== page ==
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Tuscan artist Margarito d’Arezzo’s Virgin and Child Enthroned is the oldest painting in the National Gallery Collection, dating back to 1263-4.

In the first of our behind-the-scenes video series, Assistant Conservator Kristina Mandy demonstrates how conservation work on the painting was carried out:

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Why did the painting receive a conservation treatment now?

The painting had last been restored in the early 19th century, and during this treatment the old gilding was stripped off the frame and it was re-gilded with fresh new gold, while the border was overpainted with reddish-brown paint. Though this kind of treatment was considered normal for the time, today we would instead value and preserve the original layers.

Recently we decided the restored frame and overpainted border looked out of keeping with the rest of the painting, and we undertook a conservation treatment to restore these areas of the painting in a more sympathetic way.

What is an ‘engaged' frame?

An engaged frame, like that on the Arezzo painting, means that the frame is integral to the painting, part of the painting itself, and cannot be detached.

Image: The painting pictured after cleaning: Margarito d'Arezzo, 'The Virgin and Child Enthroned, with Scenes of the Nativity and the Lives of the Saints', probably about 1263-4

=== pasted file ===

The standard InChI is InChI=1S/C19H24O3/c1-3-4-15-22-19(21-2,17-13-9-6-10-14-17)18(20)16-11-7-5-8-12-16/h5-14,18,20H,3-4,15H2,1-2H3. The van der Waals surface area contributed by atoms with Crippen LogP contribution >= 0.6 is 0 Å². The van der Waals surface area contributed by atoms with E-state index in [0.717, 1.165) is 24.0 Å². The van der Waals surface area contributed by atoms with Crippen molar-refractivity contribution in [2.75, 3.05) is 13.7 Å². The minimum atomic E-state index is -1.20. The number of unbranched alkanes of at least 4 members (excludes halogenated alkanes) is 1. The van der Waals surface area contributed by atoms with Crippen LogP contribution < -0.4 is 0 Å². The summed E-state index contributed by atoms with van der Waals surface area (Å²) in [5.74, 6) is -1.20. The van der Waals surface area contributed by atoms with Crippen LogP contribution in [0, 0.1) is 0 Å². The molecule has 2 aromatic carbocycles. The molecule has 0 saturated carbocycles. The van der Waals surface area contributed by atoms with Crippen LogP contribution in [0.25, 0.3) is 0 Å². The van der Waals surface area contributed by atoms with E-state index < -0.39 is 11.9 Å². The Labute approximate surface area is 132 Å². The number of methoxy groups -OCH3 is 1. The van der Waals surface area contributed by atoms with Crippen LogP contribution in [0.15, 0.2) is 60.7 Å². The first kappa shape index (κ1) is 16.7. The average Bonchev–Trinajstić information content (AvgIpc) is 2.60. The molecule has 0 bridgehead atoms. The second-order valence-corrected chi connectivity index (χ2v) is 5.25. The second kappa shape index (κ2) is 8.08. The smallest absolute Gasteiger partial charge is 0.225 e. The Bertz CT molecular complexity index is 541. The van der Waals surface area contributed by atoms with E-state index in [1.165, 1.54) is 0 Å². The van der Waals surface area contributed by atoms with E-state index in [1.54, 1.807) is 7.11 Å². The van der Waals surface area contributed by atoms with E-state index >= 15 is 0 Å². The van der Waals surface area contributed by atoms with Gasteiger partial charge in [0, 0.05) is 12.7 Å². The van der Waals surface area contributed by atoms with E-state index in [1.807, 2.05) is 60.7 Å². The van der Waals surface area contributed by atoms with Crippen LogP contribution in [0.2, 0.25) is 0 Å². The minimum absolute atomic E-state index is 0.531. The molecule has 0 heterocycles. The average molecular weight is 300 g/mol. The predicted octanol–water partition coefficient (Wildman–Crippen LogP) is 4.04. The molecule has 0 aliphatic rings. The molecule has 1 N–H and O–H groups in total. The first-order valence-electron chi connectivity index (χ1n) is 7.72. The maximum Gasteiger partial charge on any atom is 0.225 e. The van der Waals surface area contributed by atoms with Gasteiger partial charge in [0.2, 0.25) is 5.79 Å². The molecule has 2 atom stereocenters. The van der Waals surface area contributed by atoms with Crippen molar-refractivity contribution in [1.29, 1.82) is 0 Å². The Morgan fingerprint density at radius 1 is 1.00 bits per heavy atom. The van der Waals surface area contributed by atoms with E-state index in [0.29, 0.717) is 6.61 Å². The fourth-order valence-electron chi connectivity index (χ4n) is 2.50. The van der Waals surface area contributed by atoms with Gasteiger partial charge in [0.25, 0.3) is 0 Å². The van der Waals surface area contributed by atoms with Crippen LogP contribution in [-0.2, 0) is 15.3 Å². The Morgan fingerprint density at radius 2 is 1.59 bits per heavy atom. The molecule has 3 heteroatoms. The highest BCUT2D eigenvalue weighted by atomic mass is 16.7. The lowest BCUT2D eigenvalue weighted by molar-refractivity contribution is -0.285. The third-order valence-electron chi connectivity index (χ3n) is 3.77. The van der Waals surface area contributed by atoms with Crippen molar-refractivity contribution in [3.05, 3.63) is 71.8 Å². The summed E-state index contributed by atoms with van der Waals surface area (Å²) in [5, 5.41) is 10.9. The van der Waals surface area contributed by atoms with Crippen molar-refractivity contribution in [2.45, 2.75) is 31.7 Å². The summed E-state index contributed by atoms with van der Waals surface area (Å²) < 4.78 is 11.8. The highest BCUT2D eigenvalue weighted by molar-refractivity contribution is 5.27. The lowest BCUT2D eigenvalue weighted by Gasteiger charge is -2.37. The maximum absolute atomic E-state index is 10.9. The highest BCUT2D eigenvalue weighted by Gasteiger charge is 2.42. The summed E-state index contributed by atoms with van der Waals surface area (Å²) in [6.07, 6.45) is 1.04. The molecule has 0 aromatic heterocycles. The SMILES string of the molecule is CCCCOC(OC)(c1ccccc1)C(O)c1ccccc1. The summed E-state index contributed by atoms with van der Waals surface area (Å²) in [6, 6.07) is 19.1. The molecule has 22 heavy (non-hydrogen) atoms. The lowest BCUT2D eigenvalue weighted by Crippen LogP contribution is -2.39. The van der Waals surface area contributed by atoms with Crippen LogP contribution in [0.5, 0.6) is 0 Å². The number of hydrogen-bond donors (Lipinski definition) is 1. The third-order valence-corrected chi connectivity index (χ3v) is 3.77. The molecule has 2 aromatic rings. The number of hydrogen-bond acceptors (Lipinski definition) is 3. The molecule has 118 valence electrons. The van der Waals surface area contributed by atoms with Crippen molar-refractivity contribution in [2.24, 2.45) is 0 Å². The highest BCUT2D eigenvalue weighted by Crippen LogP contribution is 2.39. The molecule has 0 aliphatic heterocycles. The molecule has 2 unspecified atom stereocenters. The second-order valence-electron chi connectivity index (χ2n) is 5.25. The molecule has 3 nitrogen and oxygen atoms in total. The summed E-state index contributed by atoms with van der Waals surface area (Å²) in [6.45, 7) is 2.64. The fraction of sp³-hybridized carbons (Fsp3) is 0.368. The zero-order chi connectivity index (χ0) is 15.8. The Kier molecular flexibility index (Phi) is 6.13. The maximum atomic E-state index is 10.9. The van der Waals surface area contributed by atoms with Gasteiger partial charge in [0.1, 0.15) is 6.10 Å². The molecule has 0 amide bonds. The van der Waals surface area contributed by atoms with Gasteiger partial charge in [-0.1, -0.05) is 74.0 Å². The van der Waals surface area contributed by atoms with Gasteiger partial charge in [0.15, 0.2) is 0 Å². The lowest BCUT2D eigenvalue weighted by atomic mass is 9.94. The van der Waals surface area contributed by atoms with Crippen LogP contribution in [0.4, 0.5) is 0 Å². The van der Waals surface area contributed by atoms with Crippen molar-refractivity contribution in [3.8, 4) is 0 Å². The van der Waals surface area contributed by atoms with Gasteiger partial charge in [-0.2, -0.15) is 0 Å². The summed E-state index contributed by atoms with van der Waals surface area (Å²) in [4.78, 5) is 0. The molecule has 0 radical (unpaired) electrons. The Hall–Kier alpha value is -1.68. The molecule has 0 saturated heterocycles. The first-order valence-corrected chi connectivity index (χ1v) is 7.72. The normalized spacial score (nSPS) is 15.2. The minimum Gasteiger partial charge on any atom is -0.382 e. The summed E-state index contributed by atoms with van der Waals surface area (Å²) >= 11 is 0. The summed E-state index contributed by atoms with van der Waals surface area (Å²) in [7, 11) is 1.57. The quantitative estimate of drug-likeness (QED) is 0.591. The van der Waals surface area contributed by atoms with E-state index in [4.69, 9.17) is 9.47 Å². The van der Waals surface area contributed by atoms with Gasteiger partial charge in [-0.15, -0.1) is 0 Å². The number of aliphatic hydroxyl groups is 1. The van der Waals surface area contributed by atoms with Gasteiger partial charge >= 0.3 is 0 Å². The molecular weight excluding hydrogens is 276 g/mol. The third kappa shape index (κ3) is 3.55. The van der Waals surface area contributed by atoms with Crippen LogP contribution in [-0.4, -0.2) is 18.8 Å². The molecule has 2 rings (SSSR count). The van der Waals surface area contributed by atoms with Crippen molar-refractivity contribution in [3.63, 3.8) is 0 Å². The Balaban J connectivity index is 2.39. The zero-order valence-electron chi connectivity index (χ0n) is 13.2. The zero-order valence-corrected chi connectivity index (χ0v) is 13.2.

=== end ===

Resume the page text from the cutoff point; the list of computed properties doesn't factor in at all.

What were the stages of conservation?

Frame (carried out by a Frame specialist):
The 19th-century re-gilding and filling putty underneath were removed, revealing the original gesso layer and tiny fragments of original gold.

The 19th-century overpaint on the border had started to flake off, revealing the original paint below. After careful cleaning tests, this repaint was removed using a water-based gel. Though the original red paint was quite damaged, cleaning also uncovered a hidden decorative yellow pattern on the border. An area of re-gilding was also removed at the lower right of the painting, as this section had been re-gilded in the same unsympathetic way as the frame.

What are the next steps?

The plan is to re-gild the frame and a small section of the painting in an aged and distressed way that is similar to the gold on the rest of the painting. We are looking into the possibility of applying a decorative scheme between the protruding roundels on the frame. We will also fill and retouch the most prominent losses along the red border.

Unlike past restorations, today we always ensure that any work we carry out on our paintings is reversible and/or removable, should it need to be removed by future generations in years to come.

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